Credit Default Swaps-a balance between vigilance and fair play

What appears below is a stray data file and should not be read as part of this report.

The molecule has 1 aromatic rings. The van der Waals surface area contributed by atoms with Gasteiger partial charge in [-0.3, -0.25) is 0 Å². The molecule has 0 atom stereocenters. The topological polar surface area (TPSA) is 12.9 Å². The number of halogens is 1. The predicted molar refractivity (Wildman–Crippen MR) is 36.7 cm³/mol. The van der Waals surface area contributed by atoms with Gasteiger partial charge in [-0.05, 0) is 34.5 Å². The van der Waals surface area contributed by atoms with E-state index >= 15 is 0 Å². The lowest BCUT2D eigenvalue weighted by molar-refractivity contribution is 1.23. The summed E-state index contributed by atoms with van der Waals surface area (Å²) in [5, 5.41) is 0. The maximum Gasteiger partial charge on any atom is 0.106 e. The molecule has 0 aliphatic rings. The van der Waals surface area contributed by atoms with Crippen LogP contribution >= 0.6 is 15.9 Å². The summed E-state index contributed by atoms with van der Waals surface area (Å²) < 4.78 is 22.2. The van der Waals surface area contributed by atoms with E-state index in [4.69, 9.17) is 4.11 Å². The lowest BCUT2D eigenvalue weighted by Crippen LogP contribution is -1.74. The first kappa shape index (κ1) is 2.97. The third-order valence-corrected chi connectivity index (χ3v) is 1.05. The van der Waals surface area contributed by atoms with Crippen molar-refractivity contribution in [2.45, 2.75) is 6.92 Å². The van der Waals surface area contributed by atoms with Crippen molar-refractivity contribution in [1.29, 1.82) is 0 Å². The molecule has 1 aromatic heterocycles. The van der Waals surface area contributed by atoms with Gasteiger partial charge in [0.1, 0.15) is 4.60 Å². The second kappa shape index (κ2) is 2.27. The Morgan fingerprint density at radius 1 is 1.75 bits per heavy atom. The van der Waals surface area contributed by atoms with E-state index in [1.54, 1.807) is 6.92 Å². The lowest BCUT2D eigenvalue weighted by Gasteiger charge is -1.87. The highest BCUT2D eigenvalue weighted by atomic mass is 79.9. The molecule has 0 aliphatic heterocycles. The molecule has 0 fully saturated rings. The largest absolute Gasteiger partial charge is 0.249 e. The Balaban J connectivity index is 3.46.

Credit Default Swaps a balance between vigilance and free play In recent times the issue of credit risk management has been attracting a great deal of attention globally. Despite various structural developments risk-management practitioners and regulators are still overtly concerned about risk exposure and the issues related to credit default. Credit risk is defined as the loss associated with unexpected changes in credit quality. It can be incurred through the issuance of loans, as also by taking positions in corporate bonds or transactions in over-the counter (OTC) markets, which might involve the risk of default by a counter party. However the issues of credit risk management in the Debt markets is complicated by problems related to market imperfections (i.e. adverse selection-moral hazard issues), relatively longer tenures of credit and skewed nature of credit risk. Credit Derivatives have been used as hedging instrument to reduce credit risk associated with a loan or a bond and Credit Default Swap is one of the credit derivative instruments to reduce the credit risk on such loan or bond. In its last credit policy statement, released in April 2010, the Reserve Bank of India (RBI) indicated that it is actively working towards the finalisation of guidelines for credit default swaps (CDS). “As indicated in the Second Quarter Review of October 2009, the Reserve Bank constituted an internal Working Group to finalise the operational framework for introduction of plain vanilla over-the-counter (OTC) single name CDS for corporate bonds for resident entities subject to appropriate safeguards. The Group is in the process of finalising a framework suitable for the Indian market, based on consultations with market participants/experts and study of international experience. Accordingly, it is proposed to place the draft report of the internal Working Group on the Reserve Bank’s website by end-July 2010,” went the policy statement. (The same has been placed on Rbi website on August 04,2010) A credit default swap is an option/ insurance contract but called a swap more due to its longer tenor and pricing methodology, which is akin to pricing a swap contract. In short, it is a mutual contract between a protection buyer and protection seller. The protection is against the credit default by a reference entity with respect to a reference asset or assets. The buyer pays the premia, called spreads, denominated in basis points. Bank A can buy protection from Bank B on credit default by Corporate A either on a specific bond issued by Corporate A or a loan taken by it or multiple bonds issued by it. If the spread quoted is 156 basis points on a protection on Rs 100 million, then Bank A will pay Rs 1.56 million per annum for the protection to Bank B. If the protection is for five years, it will pay this premium until expiry of five years or a credit default by Corporate A, whichever is earlier. The normal market practice is for the premium to be paid quarterly. Example of A typical CDS Contract It is easy to see that the success of the contract lies in the ability of the protection seller to settle on his obligation when the claim is made consequent to a credit default. In the case of insurance also, the success lies in the ability of the company to meet its obligations when claims are made. For this reason, insurance companies are regulated and the risks they take are examined periodically. The premium they charge is expected to be commensurate with the risk they take, except when the premium itself is prescribed by the regulator or government. In the same way, market makers in this product would have to be monitored to ensure that they have adequate capital when a claim is made. If a market maker sells too many credit default swaps against the same reference entity, it could result in problems for them when that reference entity defaults. As a derivative, CDS can be used for speculation, arbitrage, trading and hedging. If those with an exposure to the underlying credit can buy a CDS, then speculation and trading would be ruled out. The users would also depend on the regulations and participation by insurance companies and mutual funds would depend on the respective regulator’s permission. The regulatory concern should be with fairness to the buyers of the product, ensuring ability of the seller to meet its obligations when claims are made and an orderly mechanism to determine the amount payable in the event of a credit default. CDS is purchasing protection against a credit default by the reference entity. In the international market, CDS is normally linked to outstanding bonds issued by the reference entity. In case of default, the buyer of the protection can deliver any of the underlying bonds indicated in the contract. As such, there may be an advantage in delivering a particular bond, which would maximise his gain from the CDS contract. Even if the contract is not physically settled but cash-settled by paying the loss on the underlying bond, this loss is determined within a defined period of 30-60 days after the default event. If the bonds do not trade or lack liquidity, then polled price is determined and settlement effected. In the Indian context, the debt on the books of most borrowers includes loans from banks and financial institutions. Default recovery cases drag on for as long as 20 years with multiple appeals. A CDS market cannot wait for a long time for settlement after default. One alternative could be to determine the value at which the Asset Reconstruction Company (India) Ltd Arcil would be willing to take over the asset. This must be acceptable to the writers of the CDS as well as buyers. The primary use, as focussed by RBI, is purchasing credit protection. If any bank has lent money to any corporate and feels that it must reduce the risk of that exposure on its books, it can buy protection. Consequential impact on its capital adequacy and risk rating would also matter. If there is no benefit in that, banks may be reluctant to buy protection. The protection could be purchased on average outstanding at any given point in time. In case the parent organisation fails, the buyer can recover his money from the writer of the protection. The trick in such cases would be to determine whether to buy protection for five years or for one year at a time and roll it over. Buying for one year would be cheaper only if there is no credit deterioration. If that happens, the future rollover premiums can be very high. To buy protection, there must be a counter party, typically a banker, who is willing to write the option. That means he has to take a credit exposure to that reference entity for the first time or may add to his existing exposure. RBI’s focus (post-credit crisis) would be to ensure that the writer has set aside adequate capital to meet his obligations when a default event triggers a call for payment. A supplier would have to weigh the cost of CDS against other protection methods like letters of credit, non recourse factoring, bank guarantee etc. If CDS is permitted, there must be a clear mandate under law for assignment of the receivables for the writer to take over the position of the creditor and demand payment of the recoverable amount. A speculator with a view of either the spread widening or narrowing can use the CDS market to trade his view. Assume that Speculator A has view that spread on Corporate M is likely to narrow. He can write a CDS contract and receive the premium. Later, when the spread narrows, the premium payable will come down, at which point he can buy a CDS for the same maturity at a lower cost and then receive the difference for the rest of the maturity period. As with any speculation, if the view is wrong and spread widens instead of narrowing, he can lose his shirt. If he expects the spread to widen, he would do exactly the opposite. Relative value trade: Here one bets on the spread between two reference entities. Let us say spread on Corporate A is 300 basis points (bps) and on Corporate B is 400 bps and the speculator expects this spread to narrow to 50 bps. He can buy protection on A and sell protection on B. Note that credit spread on both can go up or down, but the spread between them is expected to reduce. When that happens, he sells protection on A and buys protection on B. In the first contract, he earns a spread of 100 bps and on the second he pays a spread of 50 bps, netting the difference. If the spread widens, bad luck! Credit curve steeping: The focus is on a single reference entity. Let us say for a top rated corporate the 5 year protection is quoted at 65 bps and 10 year protection at 90 bps. He will sell protection for 5 years and buy protection for 10 years. The contract is structured on the basis value point basis, i.e. for a basis point change in interest rates how the CDS spread would move. Hence, the notional principle on 5 year will be more than on 10 year to ensure the gain/loss to offset on the two contracts. When the credit steepens, this spread will widen and contracts can be reversed. In all these contracts, it is also important to note that there is an implicit credit risk on the writer of the CDS and if the writer defaults, there could be consequential loss. Further, if the market turns out against the view point, there could be losses. Nobel Laureate Joseph Stiglitz makes a scathing attack on CDS as self inducing credit problems in the market. “People were not buying insurance, they were gambling. Some of the gambles were most peculiar and gave rise to perverse incentives,” he writes in his book Fee Fall. He goes on to say that an institution buying a protection against a reference entity without an exposure can manipulate a thin market to drive the spreads up. Increase in spreads leads to market perception of higher risk, reducing the share price, increasing cost of borrowing etc, leading to a self fulfilling prophesy of default on the underlying. Is underlying required in CDS? CDS without the underlying cash market position is one of the most important issues which has emerged post sub prime crisis. A CDS without an underlying is one where the buyer of protection has no risk exposure to the underlying entity. This enables market participants to go short on credit risk. Such CDS position, i.e., holding long CDS positions while not having the underlying credit exposure, permits participants to speculate on the future credit events and also increases market liquidity. For example, if the participants expect the credit rating on a particular corporate to worsen due to bad financial results, they may purchase CDS and reverse the position when the credit event actually happens. inability to take naked CDS positions would limit participation to only a handful of counterparties having underlying exposure, thus impeding market liquidity and development. However allowing purchase of CDS without having the underlying risk exposure may result in huge build-up of CDS positions that have systemic implications. A scenario where the amount of outstanding CDS is significantly higher than the total bonds outstanding is fraught with settlement risks. The risk of moral hazard (i.e., protection sellers like banks and insurance companies taking too much credit risk without adequate risk appraisal and monitoring) also exists. Thus underlying appears to be a more feasible and appropriate option Standardisation of CDS contract. Standardisation improves the trading of the derivative instruments and it helps to shift the trading from OTC market to Exchanges with a Central Counter party. Pricing Methodology of the CDS Credit Default Swaps require the development of sophisticated risk modelling techniques in order to be marked-to-market. There are multiple valuation models available to price / value CDS contracts. Theoretical models used in pricing/valuation of CDS including CDS pricing through ‘cash market replication’ by way of creating an arbitrage-free, risk-less hedge. As the CDS contract is a bilateral transaction, there are no regulator-prescribed valuation models. However, with the clearing and settlement of CDS contracts migrating to centralised platforms, there is an emergence of common valuation models brought out by entities like Markit / ISDA. In the Indian context, while most of the participants uniformly use FIMMDA valuation prices for valuing their G-sec portfolio, no similar uniform valuation model is available for Interest Rate Swaps. As regards end of day valuation of positions, Markit plays a crucial role in European and the US markets by polling the end-of-day rates from dealers and ensuring that the rates polled are indeed reflective of market prices. The role is specialized as it requires modifing the data for outliers, checking the consistency between similar risk grades and valuation of positions. FIMMDA can assume this responsibility. Variables that affect CDS prices - In a risk-neutral valuation, the price of a single-name CDS over time will be given by: • Marginal Probability of Default • Timing of Default • Recovery Rate The important thing is to ensure that the assumptions in the model are: • Realistic • Periodically reviewed and changed, if necessary Types of Risk in CDS 1 Basis Risk In CDS, it is caused by a maturity mismatch wherein a CDS covering the exact remaining maturity of a bond may not be readily available. Credit Risk Counterparty risk is the risk that the counterparty to a CDS contract will default and not meet its contractual payment obligations. For CDS, as with other OTC derivatives, counterparty risk is an important risk that needs to be managed. Wrong way Risk It is the probability of simultaneous default of both the reference entity and the protection seller Wrong way risk is a source of risk for the protection buyer and not for protection seller. Concentration Risk Concentration risk results from disproportionately large net exposure in similar types of CDS. This has been evident in recent financial crisis when few large entities underestimated the risk and sold significant amount of CDS protection on related reference entities without holding offsetting position Operational Risk CDS involves a number of steps to process the trade which are prone to operational risks. One of the major risks is related to outstanding trade confirmation. The backlog of unconfirmed trades may allow errors to go undetected that might subsequently lead to losses and other problems Legal Risk Legal risks in CDS may arise due to non-adherence to the legal framework (laws, guidelines, etc.) prevailing in the country The lack of standardization and clarity in the definition of credit events and settlements can also lead to misunderstandings and legal problems. It is hardly surprising that the Reserve Bank of India’s (RBI’s) decision to revive a plan, first mooted in 2007, to introduce credit default swaps (CDSs) in India has met with considerable apprehension. CDSs along with another set of financial instruments described by a similar acronym, CDOs (credit default obligations), earned a fair share of notoriety during the global financial meltdown of 2008. In fact, the collapse in the markets for these instruments was one of the key factors that brought the western banking to its knees. The Indian central bank’s critics would argue that in introducing this instrument, it has chosen to ignore the lessons of the financial crisis, a decision that it is likely to rue later. The counter-argument is that instead of somewhat naively withdrawing into a shell of anti-market dogma, RBI has taken a far more nuanced view of the financial crisis and the lessons it has to offer. This is incidentally not the first financial instrument that RBI will promote since the advent of the financial meltdown. It introduced both currency and interest rate futures in 2009. The RBI’s decision to go down the path of financial market development suggests that, in its assessment, it was not the existence of these instruments per se that precipitated the financial collapse in the western markets. Instead, it was the over-sophistication of the markets (manifested in the creation of bewilderingly complex instruments and equally complex transactions) coupled with leveraged speculative positions that proved to be their undoing. This was abetted by a lax regulatory regime. Credit default swaps are akin to insurance and offer protection against default by bond-issuers. The problem in the western markets was that CDSs were offered for all sorts of exotic, “structured” products like CDOs and mortgage-backed securities (MBS), not just for plain vanilla bonds. This along with liberal guidelines for reporting these transactions severely compromised transparency. Loose regulations meant that CDS purchases were not confined to actual holders of the underlying bonds or financial assets but were actually exploited by hordes of speculators to bet on the markets. Of the notional value of outstanding CDSs of $45 trillion in 2007, $20 trillion was estimated to be “speculative”. RBI guidelines for CDSs in India guard against both these problems. CDSs can be offered only for simple corporate bonds and can be bought only by actual holders of the underlying assets. Besides, the central bank has insisted on a standardised instrument and has laid down strict guidelines for reporting transactions to ensure transparency. The payoff from a thriving CDS market can be significant. Most importantly, by offering bond-holders a way to hedge risks, it can breathe life into the moribund corporate bond market. The danger, ironically enough, is that in order to reduce systemic risk, RBI could “over-regulate” these new markets and effectively smother them. This has happened with the interest rate futures market. RBI has taken a correct step in promoting new instruments. It now has to strike a balance between regulatory vigilance and creating the right set of incentives to attract participants into these nascent markets.